What are you about?

It's a simple question really, although one that might be difficult to answer:  What are you about?  What defines you?  What is unique about you?  What makes you who you are?

Jamie asked this question of herself on her blog, which got me thinking about what I'm about.

I'm about Jesus, and I'm about helping others follow him.

I'm about my wife.

I'm about the Church and more specifically my church.

I'm about community.

I'm about cities. I live in DC, and my last three trips have been to Seattle, New York City, and Addis Ababa.

I'm about food. I especially love Chicago pizza, hot dogs and beef sandwiches, and if you grill meat I'll like it.

I'm about leadership, learning to lead myself and others well.

I'm about too much TV.

I'm about receiving grace and trying to get better at giving it.

I'm about reading and writing.

I'm about social media.

I'm about driving.

I'm about generosity.

I'm about being stressed and agitated but trying to change that.

I'm about my friends.

I'm about Sabbath.

I'm about poker.

I'm about competition and winning.

I'm about thinking and challenging and stretching my mind (and yours).

I'm about serving the vulnerable, because that's what Jesus is about.

I'm about integrity.

I'm trying to be about joy and intentionality.

I'm about theology.

I'm becoming about artistic expression and travel.

I used to be about politics.

I'm about exercise (sometimes).

What are you about?  Leave a comment below or better yet, write your own post and link back to mine.  I'll be sure to swing by your blog and check it out.

Photo by Flickr User gfpeck

You Need a Day Off

Leadership Lesson #17: You must observe Sabbath, not because God told you to but because He created you to need it and created it for you.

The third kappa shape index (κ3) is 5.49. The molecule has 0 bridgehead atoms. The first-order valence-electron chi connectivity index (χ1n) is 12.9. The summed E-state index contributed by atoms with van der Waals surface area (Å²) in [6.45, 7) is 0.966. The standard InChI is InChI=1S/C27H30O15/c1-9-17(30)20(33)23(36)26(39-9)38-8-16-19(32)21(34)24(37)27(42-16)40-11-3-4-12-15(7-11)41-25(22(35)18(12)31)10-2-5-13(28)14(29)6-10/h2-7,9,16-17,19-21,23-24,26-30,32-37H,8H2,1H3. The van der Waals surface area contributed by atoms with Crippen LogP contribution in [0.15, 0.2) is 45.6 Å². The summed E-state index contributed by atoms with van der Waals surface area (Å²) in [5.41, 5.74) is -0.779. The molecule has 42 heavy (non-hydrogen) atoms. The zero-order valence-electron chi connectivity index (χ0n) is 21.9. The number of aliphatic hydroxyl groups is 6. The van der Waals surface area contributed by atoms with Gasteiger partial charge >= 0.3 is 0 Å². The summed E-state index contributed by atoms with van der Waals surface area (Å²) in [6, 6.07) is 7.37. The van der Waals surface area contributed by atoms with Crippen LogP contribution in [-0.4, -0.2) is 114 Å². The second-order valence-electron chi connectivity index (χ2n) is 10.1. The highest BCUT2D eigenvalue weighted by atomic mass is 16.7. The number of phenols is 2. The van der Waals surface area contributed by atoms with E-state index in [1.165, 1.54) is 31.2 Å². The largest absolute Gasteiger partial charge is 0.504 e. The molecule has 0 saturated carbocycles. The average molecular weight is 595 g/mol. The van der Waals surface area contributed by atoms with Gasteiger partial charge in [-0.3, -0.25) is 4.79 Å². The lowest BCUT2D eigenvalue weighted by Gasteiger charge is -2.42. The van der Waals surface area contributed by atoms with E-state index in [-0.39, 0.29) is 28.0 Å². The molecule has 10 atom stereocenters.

If I’ve learned anything over the last two years, it’s the necessity of observing Sabbath.  And I don’t think Sabbath is just for Christians. Whether you’re a holy roller or an atheist, Sabbath can change your life.

It has been a crazy few weeks. I slept in four states within five nights.  Right now I’m in Ethiopia. When I have been in DC, work has been especially challenging.  My pastoral skills have been repeatedly stretched and tested.

I believe that the single biggest factor in my remaining (relatively) calm and well functioning is observing Sabbath.  Each week I set aside one day where life is not about my to do list.  I look forward to this day.  I cherish this day.  When I’m feeling overwhelmed and stressed, I think about the day I know is coming when I can relax, recharge, and rejuvenate.

I’m not talking about “living for the weekend.”  I want to engage fully where I am. I want to savor each moment, to experience life to it’s fullest every day.  Sabbath allows me to do that. I can pour myself into each situation because I know there is a day coming when I can cease working and be restored.

Sabbath is not about a list of do’s and don’ts.  It’s about ceasing what you must do in order to do what is most beneficial, which may be nothing at all.


…or more specifically, ceasing to work. I’m reading Why Guys Need God by Mike Erre right now, and he’s talking about how work is not the result of the Fall, that work is not punishment but that we were always intended to work. His position is that God worked in creation and that our working is a part of our being created in the image of God, which got me thinking…

What does it mean to rest? This may seem like an odd question when reading about work being a part of our very nature, but I don’t have a problem working. I work at work, and when I come home, I work some more. I enjoy work. I enjoy what I do, and I enjoy the projects that I do on the side. My hope is that those side projects will eventually become profitable, and I enjoy the work that it takes to make them so. I especially enjoy the creative aspects of these projects, but when God rested, he rested from creating.

I guess what I’m really asking is, what does it mean to shabbat, to rest, to take a Sabbath. Observing the Sabbath (or at least a Sabbath) was a command that was never rescinded in the New Testament. It’s a commandment that I’m not very good at following. But even if I was good at it, what does it even mean to take a Sabbath? Is it to rest not only from day-to-day work but to rest even from being creative? Woodworking, painting, and building hot rods are all thoroughly enjoyable activities for many, but they are also a form of work? Should we rest even from these on our Sabbath?

I have no good answers on this, only questions.

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